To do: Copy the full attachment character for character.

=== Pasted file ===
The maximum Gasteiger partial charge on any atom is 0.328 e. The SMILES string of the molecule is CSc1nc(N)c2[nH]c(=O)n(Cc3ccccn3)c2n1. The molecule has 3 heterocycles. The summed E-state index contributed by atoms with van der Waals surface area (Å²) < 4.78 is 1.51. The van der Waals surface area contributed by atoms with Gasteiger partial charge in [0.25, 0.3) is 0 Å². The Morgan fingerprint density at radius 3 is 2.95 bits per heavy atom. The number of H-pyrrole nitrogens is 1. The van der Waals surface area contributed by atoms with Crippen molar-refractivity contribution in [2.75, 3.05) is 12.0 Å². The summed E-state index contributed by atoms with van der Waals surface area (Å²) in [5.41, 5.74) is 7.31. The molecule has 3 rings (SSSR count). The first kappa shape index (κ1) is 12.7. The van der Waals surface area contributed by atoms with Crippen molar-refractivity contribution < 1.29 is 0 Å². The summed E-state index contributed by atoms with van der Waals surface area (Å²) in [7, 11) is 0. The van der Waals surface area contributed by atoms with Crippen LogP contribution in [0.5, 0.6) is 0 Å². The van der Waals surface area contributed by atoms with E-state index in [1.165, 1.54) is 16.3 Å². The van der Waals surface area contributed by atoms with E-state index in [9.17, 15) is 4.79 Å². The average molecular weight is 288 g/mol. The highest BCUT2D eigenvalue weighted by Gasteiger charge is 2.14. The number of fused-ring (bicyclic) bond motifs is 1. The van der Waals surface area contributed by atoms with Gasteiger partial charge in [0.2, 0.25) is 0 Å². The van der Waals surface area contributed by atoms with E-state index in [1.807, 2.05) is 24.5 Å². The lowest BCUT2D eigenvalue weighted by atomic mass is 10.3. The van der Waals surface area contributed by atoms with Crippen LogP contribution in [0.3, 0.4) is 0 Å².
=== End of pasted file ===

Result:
The maximum Gasteiger partial charge on any atom is 0.328 e. The SMILES string of the molecule is CSc1nc(N)c2[nH]c(=O)n(Cc3ccccn3)c2n1. The molecule has 3 heterocycles. The summed E-state index contributed by atoms with van der Waals surface area (Å²) < 4.78 is 1.51. The van der Waals surface area contributed by atoms with Gasteiger partial charge in [0.25, 0.3) is 0 Å². The Morgan fingerprint density at radius 3 is 2.95 bits per heavy atom. The number of H-pyrrole nitrogens is 1. The van der Waals surface area contributed by atoms with Crippen molar-refractivity contribution in [2.75, 3.05) is 12.0 Å². The summed E-state index contributed by atoms with van der Waals surface area (Å²) in [5.41, 5.74) is 7.31. The molecule has 3 rings (SSSR count). The first kappa shape index (κ1) is 12.7. The van der Waals surface area contributed by atoms with Crippen molar-refractivity contribution < 1.29 is 0 Å². The summed E-state index contributed by atoms with van der Waals surface area (Å²) in [7, 11) is 0. The van der Waals surface area contributed by atoms with Crippen LogP contribution in [0.5, 0.6) is 0 Å². The van der Waals surface area contributed by atoms with E-state index in [1.165, 1.54) is 16.3 Å². The van der Waals surface area contributed by atoms with E-state index in [9.17, 15) is 4.79 Å². The average molecular weight is 288 g/mol. The highest BCUT2D eigenvalue weighted by Gasteiger charge is 2.14. The number of fused-ring (bicyclic) bond motifs is 1. The van der Waals surface area contributed by atoms with Gasteiger partial charge in [0.2, 0.25) is 0 Å². The van der Waals surface area contributed by atoms with E-state index in [1.807, 2.05) is 24.5 Å². The lowest BCUT2D eigenvalue weighted by atomic mass is 10.3. The van der Waals surface area contributed by atoms with Crippen LogP contribution in [0.3, 0.4) is 0 Å².